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Proposal to rename Roodepoort streets after Muslim struggle heroes

Radio Islam News | 12 Rabi uth Thani 1437/11 January 2016

A meeting is set to take place this evening in Roodepoort to discuss the proposed renaming of two streets in the town after Muslim anti-apartheid struggle heroes.

The City of Johannesburg in November issued notice of its proposal to rename Mare Street to Ahmed Timol Street and Harold Street to Amina Desai Street. The proposal was in line with the City’s policy on the naming and renaming of streets and other public places within its environs.

Upon its issue of the notice, the City requested written representations on the proposal which it said would be duly considered.

At tonight’s meeting to be convened at the Roodepoort City Hall, the councillor for Ward 84, Gert Niemand has invited Roodepoort residents to be affected by these proposed changes to raise their concerns or lend their support.

The late Timol, a teacher by profession, was a member of the South African Communist Party, and the first political detainee to die at the hands of the Security Police at the notorious John Vorster Police Station in Johannesburg. His family lived for a lengthy period on a flat in Mare Street, Roodepoort, and Timol taught at the Roodepoort Indian School where he was well loved and respected by colleagues and students alike. Last October, it was announced that the inquest into his mysterious and painful death in police custody would be reopened by the National Prosecuting Authority (NPA) upon the uncovering of new evidence by the Timol family.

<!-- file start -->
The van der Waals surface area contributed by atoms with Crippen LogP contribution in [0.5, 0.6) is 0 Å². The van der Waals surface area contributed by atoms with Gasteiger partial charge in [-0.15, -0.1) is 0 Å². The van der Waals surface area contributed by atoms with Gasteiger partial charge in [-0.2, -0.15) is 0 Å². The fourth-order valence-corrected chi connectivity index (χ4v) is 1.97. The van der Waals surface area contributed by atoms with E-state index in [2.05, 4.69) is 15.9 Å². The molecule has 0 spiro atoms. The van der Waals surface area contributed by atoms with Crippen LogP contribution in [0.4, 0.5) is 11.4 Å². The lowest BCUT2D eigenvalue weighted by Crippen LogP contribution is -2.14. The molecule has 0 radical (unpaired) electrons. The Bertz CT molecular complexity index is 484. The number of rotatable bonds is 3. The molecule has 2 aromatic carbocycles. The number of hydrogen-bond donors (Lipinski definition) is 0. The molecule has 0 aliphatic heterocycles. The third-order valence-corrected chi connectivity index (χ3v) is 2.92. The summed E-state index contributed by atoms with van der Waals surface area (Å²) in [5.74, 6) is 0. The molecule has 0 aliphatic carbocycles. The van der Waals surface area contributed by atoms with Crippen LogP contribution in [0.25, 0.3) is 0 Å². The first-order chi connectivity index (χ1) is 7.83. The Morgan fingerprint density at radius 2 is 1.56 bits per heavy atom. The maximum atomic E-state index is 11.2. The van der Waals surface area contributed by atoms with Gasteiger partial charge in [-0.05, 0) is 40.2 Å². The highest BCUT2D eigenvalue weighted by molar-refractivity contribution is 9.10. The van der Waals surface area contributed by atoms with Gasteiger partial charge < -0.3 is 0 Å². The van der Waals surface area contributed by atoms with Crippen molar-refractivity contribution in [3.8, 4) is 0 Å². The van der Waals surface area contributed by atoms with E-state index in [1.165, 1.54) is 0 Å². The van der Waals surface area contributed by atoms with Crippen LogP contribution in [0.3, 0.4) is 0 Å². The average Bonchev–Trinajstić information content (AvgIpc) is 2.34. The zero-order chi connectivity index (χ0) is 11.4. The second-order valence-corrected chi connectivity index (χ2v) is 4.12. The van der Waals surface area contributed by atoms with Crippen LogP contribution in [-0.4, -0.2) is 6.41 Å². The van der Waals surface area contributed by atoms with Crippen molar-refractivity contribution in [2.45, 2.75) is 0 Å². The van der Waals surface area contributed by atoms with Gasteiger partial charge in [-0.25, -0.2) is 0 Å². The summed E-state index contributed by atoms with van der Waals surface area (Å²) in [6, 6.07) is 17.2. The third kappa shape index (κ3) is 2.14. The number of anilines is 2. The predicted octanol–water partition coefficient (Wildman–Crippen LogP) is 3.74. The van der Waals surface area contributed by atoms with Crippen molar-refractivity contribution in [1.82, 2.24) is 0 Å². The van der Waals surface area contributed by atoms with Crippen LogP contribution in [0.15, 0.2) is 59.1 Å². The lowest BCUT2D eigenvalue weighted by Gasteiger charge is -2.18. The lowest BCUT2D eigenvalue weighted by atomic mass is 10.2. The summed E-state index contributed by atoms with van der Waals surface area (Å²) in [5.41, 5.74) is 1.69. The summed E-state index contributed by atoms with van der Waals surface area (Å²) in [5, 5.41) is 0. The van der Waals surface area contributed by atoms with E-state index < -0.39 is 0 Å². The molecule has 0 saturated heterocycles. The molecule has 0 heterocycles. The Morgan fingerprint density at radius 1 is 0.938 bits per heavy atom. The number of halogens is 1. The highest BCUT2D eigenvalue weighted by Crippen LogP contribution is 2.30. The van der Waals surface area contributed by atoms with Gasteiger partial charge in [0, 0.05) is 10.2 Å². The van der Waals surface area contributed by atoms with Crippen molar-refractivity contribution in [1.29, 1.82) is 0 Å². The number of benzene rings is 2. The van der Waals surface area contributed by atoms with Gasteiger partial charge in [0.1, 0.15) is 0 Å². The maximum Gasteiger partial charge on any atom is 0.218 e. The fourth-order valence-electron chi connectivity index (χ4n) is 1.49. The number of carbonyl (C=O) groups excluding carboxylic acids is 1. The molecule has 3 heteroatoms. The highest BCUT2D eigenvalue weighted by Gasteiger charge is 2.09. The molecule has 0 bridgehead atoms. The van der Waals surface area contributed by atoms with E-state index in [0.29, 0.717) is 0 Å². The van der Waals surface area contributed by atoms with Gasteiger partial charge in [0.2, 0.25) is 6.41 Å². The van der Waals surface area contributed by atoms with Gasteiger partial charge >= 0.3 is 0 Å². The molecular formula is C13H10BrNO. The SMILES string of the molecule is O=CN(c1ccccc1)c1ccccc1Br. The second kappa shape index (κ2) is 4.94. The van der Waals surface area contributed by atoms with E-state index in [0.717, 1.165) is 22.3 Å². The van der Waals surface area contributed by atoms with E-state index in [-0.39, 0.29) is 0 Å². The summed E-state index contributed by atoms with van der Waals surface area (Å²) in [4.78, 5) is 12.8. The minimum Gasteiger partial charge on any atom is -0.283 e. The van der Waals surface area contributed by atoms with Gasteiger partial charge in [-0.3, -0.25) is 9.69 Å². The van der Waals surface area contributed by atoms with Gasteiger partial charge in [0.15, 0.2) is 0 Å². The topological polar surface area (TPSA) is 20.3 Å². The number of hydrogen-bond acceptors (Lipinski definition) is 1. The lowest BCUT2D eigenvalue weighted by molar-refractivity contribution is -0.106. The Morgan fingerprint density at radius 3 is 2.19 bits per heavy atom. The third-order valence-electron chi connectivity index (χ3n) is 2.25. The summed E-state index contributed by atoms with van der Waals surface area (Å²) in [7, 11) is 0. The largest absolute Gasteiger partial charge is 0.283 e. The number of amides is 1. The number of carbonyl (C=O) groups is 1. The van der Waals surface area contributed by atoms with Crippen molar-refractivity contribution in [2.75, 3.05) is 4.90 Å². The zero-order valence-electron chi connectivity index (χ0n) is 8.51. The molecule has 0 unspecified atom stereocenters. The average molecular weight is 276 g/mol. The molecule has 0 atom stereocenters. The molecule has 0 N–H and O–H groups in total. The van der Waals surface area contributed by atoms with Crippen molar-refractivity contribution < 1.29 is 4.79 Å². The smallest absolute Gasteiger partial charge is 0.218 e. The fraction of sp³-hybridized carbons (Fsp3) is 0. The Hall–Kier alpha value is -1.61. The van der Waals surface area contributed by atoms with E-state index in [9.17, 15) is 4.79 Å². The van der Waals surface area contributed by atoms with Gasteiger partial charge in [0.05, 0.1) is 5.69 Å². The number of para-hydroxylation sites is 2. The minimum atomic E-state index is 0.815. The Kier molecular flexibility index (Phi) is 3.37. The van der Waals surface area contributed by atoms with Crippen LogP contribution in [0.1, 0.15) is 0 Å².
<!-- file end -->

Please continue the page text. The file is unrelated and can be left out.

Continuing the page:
Desai was South Africa’s longest serving female Indian political prisoner. Her home at 12 Harold Street, Roodepoort, was used by activists as an underground base. It was also a second home to Timol, and in return for his running of her errands, Desai would allow Timol use of her car. 

Citing her close association with Timol, Desai was kept in solitary confinement for several months after Timol’s death by the Apartheid Authorities, and was sentenced to five years under the Terrorism Act for furthering the aims of the African National Congress (ANC) and the South African Communist Party (SACP) in 1972.

After five years imprisonment at the Barberton and Kroonstad Prisons, Desai was released from prison in 1978, then banned, and placed under house arrest for a further five years. 
In 2004, she joined her family in Ireland.

Desai passed away in Dublin on 10 June 2009 at the age of 89.

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